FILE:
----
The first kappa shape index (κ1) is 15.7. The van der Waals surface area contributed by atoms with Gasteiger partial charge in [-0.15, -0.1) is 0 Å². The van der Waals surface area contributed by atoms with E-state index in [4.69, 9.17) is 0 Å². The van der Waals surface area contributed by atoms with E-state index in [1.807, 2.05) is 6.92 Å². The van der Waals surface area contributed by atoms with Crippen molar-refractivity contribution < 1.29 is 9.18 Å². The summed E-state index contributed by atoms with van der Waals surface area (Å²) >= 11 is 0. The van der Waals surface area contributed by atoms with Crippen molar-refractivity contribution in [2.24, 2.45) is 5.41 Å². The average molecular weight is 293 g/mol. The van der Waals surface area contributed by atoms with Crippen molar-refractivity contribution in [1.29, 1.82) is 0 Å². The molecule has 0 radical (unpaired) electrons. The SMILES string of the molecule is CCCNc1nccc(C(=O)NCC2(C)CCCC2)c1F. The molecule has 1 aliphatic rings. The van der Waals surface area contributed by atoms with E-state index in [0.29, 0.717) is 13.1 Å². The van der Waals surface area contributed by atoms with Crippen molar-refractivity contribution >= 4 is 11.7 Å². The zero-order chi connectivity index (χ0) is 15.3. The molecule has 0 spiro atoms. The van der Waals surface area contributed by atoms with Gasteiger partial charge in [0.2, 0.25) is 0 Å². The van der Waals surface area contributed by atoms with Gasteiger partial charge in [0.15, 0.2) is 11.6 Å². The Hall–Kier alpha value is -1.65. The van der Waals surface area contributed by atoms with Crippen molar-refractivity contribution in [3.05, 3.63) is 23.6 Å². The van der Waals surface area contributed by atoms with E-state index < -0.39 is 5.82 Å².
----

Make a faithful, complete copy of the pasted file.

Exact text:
The first kappa shape index (κ1) is 15.7. The van der Waals surface area contributed by atoms with Gasteiger partial charge in [-0.15, -0.1) is 0 Å². The van der Waals surface area contributed by atoms with E-state index in [4.69, 9.17) is 0 Å². The van der Waals surface area contributed by atoms with E-state index in [1.807, 2.05) is 6.92 Å². The van der Waals surface area contributed by atoms with Crippen molar-refractivity contribution < 1.29 is 9.18 Å². The summed E-state index contributed by atoms with van der Waals surface area (Å²) >= 11 is 0. The van der Waals surface area contributed by atoms with Crippen molar-refractivity contribution in [2.24, 2.45) is 5.41 Å². The average molecular weight is 293 g/mol. The van der Waals surface area contributed by atoms with Crippen molar-refractivity contribution in [1.29, 1.82) is 0 Å². The molecule has 0 radical (unpaired) electrons. The SMILES string of the molecule is CCCNc1nccc(C(=O)NCC2(C)CCCC2)c1F. The molecule has 1 aliphatic rings. The van der Waals surface area contributed by atoms with E-state index in [0.29, 0.717) is 13.1 Å². The van der Waals surface area contributed by atoms with Crippen molar-refractivity contribution >= 4 is 11.7 Å². The zero-order chi connectivity index (χ0) is 15.3. The molecule has 0 spiro atoms. The van der Waals surface area contributed by atoms with Gasteiger partial charge in [0.2, 0.25) is 0 Å². The van der Waals surface area contributed by atoms with Gasteiger partial charge in [0.15, 0.2) is 11.6 Å². The Hall–Kier alpha value is -1.65. The van der Waals surface area contributed by atoms with Crippen molar-refractivity contribution in [3.05, 3.63) is 23.6 Å². The van der Waals surface area contributed by atoms with E-state index < -0.39 is 5.82 Å².